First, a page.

Most Workers Don’t Know This Retirement Tax Credit Exists

You might be able to reduce your next income tax bill by thousands of dollars, thanks to an unheralded federal tax break.

Most Workers Don’t Know This Retirement Tax Credit Exists Photo by Cameron Whitman / Shutterstock.com

Tax season is now well underway. But as in years past, millions of taxpayers are probably still missing out on the chance to slash their tax bill by as much as $4,000 simply because they overlook a little-known federal tax credit.

It’s known as the Saver’s Credit. If you’re eligible for it, the credit is worth as much as 10 to 50 percent of your retirement plan contributions, according to the IRS. The maximum dollar amount of the credit is $2,000 — or $4,000 for married people filing joint tax returns.

And yet, 62 percent of workers are unaware of this credit, according to a recent survey from the Transamerica Center for Retirement Studies.

Your eligibility for the credit depends largely on your income.

To be eligible for the Saver’s Credit for tax year 2018 — or the tax return due in April — you must:

  • Be an adult who is not a full-time student and not claimed as a dependent on someone else’s tax return
  • Have an adjusted gross income of no more than $63,000 for married people filing jointly, $47,250 for people filing as heads of household and $31,500 for all other taxpayers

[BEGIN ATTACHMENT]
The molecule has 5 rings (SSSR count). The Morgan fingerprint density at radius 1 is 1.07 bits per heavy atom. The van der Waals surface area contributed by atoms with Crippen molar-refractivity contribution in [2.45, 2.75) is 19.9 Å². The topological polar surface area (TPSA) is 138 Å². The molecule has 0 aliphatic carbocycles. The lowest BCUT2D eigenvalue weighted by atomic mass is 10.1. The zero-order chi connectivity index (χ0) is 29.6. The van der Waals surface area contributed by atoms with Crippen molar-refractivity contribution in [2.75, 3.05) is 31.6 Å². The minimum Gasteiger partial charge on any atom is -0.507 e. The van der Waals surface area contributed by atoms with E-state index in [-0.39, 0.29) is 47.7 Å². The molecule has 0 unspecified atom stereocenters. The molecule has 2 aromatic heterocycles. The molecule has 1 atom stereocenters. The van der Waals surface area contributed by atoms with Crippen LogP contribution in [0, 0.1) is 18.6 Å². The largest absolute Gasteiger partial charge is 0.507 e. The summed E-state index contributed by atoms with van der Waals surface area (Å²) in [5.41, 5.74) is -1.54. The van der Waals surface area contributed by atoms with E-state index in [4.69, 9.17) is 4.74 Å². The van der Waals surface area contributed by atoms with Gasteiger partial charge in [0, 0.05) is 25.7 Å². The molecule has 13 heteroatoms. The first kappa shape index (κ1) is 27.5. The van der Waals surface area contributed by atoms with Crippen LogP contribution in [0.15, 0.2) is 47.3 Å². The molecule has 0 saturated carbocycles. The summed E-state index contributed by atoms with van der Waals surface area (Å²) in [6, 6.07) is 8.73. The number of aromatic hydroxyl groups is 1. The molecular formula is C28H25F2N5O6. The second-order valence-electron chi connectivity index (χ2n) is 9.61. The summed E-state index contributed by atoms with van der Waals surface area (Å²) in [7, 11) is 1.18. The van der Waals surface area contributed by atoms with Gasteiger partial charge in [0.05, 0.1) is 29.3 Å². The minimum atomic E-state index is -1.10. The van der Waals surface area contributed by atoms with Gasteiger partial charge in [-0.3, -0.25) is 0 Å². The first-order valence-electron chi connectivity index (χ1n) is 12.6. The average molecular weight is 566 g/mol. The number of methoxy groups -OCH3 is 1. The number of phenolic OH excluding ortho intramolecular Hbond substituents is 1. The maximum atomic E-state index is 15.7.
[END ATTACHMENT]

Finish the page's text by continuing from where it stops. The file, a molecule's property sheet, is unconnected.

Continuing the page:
• Contribute to one of the types of retirement plans listed below

The percentage of your retirement contributions that are eligible for the Saver’s Credit also depends on your income and tax filing status. Click the IRS link above for a breakdown.

Contributions to various types of retirement plans are eligible for the Saver’s Credit, including:

  • Traditional IRA
  • Roth IRA
  • 401(k)
  • SIMPLE IRA
  • SARSEP
  • 403(b)
  • 501(c)(18)
  • Governmental 457(b) plan

For more tax breaks you might be overlooking, check out “Tax Hacks 2019: Did You Miss These 7 Credits and Deductions?

Had you heard of the Saver’s Credit before? Let us know below or on Facebook.

Karla Bowsher
Karla Bowsher
I’m a freelance journalist and former newspaper reporter who has covered both personal and public finance. I've worked for a top 50 major metro daily and a community newspaper as well as ... More

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